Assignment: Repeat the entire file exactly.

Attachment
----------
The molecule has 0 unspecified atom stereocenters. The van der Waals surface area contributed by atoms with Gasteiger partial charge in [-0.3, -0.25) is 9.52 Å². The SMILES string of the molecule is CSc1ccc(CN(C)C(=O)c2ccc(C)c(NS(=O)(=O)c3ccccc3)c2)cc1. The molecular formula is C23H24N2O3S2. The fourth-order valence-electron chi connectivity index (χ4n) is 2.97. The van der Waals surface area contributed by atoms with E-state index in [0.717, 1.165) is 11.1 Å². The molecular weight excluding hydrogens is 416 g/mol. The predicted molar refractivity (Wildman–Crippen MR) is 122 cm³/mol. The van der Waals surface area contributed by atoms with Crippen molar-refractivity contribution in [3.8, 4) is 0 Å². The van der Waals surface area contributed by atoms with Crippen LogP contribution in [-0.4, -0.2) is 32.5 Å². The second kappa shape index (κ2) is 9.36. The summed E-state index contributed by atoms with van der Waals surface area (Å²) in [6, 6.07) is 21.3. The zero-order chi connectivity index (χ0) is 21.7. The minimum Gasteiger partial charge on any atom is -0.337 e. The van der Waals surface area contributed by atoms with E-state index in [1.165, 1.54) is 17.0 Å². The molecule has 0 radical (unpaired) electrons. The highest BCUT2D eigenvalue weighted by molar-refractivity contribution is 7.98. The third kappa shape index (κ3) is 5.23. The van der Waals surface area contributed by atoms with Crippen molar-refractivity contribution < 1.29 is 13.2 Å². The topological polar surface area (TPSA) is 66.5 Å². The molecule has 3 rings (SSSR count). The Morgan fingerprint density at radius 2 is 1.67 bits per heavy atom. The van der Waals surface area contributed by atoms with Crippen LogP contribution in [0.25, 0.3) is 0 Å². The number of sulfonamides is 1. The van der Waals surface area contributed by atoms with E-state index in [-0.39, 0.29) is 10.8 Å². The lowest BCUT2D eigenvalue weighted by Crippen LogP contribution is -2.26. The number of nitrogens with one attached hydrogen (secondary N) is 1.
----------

The molecule has 0 unspecified atom stereocenters. The van der Waals surface area contributed by atoms with Gasteiger partial charge in [-0.3, -0.25) is 9.52 Å². The SMILES string of the molecule is CSc1ccc(CN(C)C(=O)c2ccc(C)c(NS(=O)(=O)c3ccccc3)c2)cc1. The molecular formula is C23H24N2O3S2. The fourth-order valence-electron chi connectivity index (χ4n) is 2.97. The van der Waals surface area contributed by atoms with E-state index in [0.717, 1.165) is 11.1 Å². The molecular weight excluding hydrogens is 416 g/mol. The predicted molar refractivity (Wildman–Crippen MR) is 122 cm³/mol. The van der Waals surface area contributed by atoms with Crippen molar-refractivity contribution in [3.8, 4) is 0 Å². The van der Waals surface area contributed by atoms with Crippen LogP contribution in [-0.4, -0.2) is 32.5 Å². The second kappa shape index (κ2) is 9.36. The summed E-state index contributed by atoms with van der Waals surface area (Å²) in [6, 6.07) is 21.3. The zero-order chi connectivity index (χ0) is 21.7. The minimum Gasteiger partial charge on any atom is -0.337 e. The van der Waals surface area contributed by atoms with E-state index in [1.165, 1.54) is 17.0 Å². The molecule has 0 radical (unpaired) electrons. The highest BCUT2D eigenvalue weighted by molar-refractivity contribution is 7.98. The third kappa shape index (κ3) is 5.23. The van der Waals surface area contributed by atoms with Crippen molar-refractivity contribution < 1.29 is 13.2 Å². The topological polar surface area (TPSA) is 66.5 Å². The molecule has 3 rings (SSSR count). The Morgan fingerprint density at radius 2 is 1.67 bits per heavy atom. The van der Waals surface area contributed by atoms with Crippen LogP contribution in [0.25, 0.3) is 0 Å². The number of sulfonamides is 1. The van der Waals surface area contributed by atoms with E-state index in [-0.39, 0.29) is 10.8 Å². The lowest BCUT2D eigenvalue weighted by Crippen LogP contribution is -2.26. The number of nitrogens with one attached hydrogen (secondary N) is 1.